Today In Latin American History
Prolific German-Brazilian photographer Alberto Henschel was born to a Jewish family in Berlin on June 13, 1827 and became established in Brazil nearly forty years later. He is renowned for his portraits of Brazilians from a variety of social and racial backgrounds, and became an official photographer of the Imperial House in 1874. He continued to work in the country until his death in 1882.
Because of the much later abolition of its slave system Brazil possesses a vastly more varied and extensive photographic archive of slaves and slavery than North America. The quarter century between the American Emancipation Proclamation in 1863 and the passage of the Golden Law in Brazil in 1888 saw a massive growth in the number of photographs produced in Brazil, and a remarkable set of technological innovations that affected the manner in which life, and outdoor action, could be recorded photographically. Consequently the Brazilian archive is both more extensive and more ‘modern’ than that of America.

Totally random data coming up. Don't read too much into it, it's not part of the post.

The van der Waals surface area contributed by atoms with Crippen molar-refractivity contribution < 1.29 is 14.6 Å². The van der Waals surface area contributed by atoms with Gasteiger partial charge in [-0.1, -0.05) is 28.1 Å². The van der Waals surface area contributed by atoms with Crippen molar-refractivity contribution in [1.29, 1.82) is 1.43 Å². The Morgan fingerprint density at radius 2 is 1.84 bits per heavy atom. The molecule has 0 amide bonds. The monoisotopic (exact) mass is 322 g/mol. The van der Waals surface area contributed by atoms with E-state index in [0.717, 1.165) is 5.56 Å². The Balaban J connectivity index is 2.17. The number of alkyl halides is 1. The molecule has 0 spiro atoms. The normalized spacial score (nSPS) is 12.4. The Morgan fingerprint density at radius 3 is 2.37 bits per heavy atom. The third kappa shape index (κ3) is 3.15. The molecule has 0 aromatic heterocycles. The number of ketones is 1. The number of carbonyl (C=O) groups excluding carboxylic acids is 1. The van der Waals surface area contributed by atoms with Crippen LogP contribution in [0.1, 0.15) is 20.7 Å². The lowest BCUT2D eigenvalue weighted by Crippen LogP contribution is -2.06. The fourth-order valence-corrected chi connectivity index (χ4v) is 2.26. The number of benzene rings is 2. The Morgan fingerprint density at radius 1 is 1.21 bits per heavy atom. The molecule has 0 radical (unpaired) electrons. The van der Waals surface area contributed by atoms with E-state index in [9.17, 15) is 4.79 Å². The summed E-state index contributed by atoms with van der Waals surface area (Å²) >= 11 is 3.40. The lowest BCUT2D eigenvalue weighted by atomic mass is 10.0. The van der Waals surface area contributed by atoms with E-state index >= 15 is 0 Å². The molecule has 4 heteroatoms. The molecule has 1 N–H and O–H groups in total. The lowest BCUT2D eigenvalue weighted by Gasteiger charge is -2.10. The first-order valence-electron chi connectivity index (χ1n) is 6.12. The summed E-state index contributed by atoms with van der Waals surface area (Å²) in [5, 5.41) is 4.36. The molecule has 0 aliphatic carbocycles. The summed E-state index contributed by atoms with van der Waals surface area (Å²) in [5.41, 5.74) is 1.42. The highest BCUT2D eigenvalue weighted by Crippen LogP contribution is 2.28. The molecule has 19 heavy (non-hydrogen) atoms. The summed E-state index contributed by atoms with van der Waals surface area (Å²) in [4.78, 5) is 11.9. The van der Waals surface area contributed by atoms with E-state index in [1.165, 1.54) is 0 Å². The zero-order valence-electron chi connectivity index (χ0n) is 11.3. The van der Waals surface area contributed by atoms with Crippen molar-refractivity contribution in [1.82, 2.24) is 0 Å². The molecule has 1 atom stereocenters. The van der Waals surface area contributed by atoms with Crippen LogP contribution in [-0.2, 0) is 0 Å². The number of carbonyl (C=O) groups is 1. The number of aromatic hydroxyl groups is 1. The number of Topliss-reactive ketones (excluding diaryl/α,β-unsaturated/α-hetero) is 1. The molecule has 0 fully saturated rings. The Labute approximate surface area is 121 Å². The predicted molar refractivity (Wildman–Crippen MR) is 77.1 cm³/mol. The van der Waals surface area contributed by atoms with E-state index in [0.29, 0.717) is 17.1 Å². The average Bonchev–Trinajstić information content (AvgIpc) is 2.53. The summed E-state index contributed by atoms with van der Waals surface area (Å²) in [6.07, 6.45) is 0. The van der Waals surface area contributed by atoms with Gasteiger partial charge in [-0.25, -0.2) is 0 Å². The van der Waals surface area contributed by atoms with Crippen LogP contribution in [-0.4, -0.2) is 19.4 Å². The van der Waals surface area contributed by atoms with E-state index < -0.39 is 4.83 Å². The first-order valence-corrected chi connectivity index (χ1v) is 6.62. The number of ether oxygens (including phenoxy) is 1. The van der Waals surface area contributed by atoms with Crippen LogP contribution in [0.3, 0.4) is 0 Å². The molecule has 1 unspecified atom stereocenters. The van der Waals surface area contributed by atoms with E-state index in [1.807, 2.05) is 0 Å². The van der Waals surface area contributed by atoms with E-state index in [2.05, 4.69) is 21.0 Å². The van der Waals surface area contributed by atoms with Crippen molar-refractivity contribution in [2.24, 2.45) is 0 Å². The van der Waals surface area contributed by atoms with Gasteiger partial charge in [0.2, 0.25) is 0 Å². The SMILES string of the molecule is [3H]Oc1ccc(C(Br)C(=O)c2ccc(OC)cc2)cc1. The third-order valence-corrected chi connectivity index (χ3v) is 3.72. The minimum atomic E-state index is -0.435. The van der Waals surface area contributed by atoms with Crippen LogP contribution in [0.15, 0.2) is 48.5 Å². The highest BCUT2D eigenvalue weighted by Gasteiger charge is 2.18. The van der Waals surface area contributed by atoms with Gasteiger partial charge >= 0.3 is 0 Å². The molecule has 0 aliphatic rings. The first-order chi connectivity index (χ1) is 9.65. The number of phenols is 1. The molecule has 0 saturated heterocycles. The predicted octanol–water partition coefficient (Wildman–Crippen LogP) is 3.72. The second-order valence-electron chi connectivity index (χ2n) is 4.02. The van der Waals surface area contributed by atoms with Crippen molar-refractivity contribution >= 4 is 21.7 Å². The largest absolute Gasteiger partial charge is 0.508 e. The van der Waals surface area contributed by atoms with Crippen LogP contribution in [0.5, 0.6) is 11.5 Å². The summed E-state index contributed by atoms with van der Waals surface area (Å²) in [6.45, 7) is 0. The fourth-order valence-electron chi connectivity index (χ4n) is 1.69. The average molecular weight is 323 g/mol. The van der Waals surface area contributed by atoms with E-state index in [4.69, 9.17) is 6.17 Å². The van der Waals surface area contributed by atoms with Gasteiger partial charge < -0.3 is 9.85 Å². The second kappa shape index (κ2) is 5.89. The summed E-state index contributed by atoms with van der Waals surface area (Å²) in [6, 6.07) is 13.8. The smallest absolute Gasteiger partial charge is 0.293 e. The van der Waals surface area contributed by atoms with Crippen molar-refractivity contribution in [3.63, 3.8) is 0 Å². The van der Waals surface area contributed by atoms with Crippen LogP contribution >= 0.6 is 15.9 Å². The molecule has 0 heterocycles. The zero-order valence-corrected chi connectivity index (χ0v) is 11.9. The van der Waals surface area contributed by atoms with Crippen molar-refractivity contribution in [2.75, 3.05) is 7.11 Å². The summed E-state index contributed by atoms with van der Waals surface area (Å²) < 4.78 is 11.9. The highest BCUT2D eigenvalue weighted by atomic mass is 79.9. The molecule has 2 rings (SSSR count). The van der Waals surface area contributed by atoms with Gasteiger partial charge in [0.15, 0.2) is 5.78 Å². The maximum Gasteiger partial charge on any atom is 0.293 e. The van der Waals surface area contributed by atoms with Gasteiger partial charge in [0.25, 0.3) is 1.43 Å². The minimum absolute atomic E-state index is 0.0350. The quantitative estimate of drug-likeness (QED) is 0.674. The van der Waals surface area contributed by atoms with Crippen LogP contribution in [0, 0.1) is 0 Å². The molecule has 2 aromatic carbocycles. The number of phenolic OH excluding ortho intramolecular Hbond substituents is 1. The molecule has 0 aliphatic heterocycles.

…Alberto Henschel [and other Brazilian photographers of his time] all produced a significant amount of work that was focused on black enslaved subjects. Each photographer had his own signature style and own ways of approaching local black cultures, and this specificity makes the Brazilian archive unique. Photography in Brazil during the period 1840-1860 developed as quickly as it did in England and France, and in these early years, more quickly than in the United States. Rio de Janeiro was, from the outset, the great center of photography, and the majority of photographers working there were foreigners. (Source: Marcus Wood, Black Milk: Imagining Slavery in the Visual Cultures of Brazil and America.)
Here are some examples of Alberto Henschel’s work: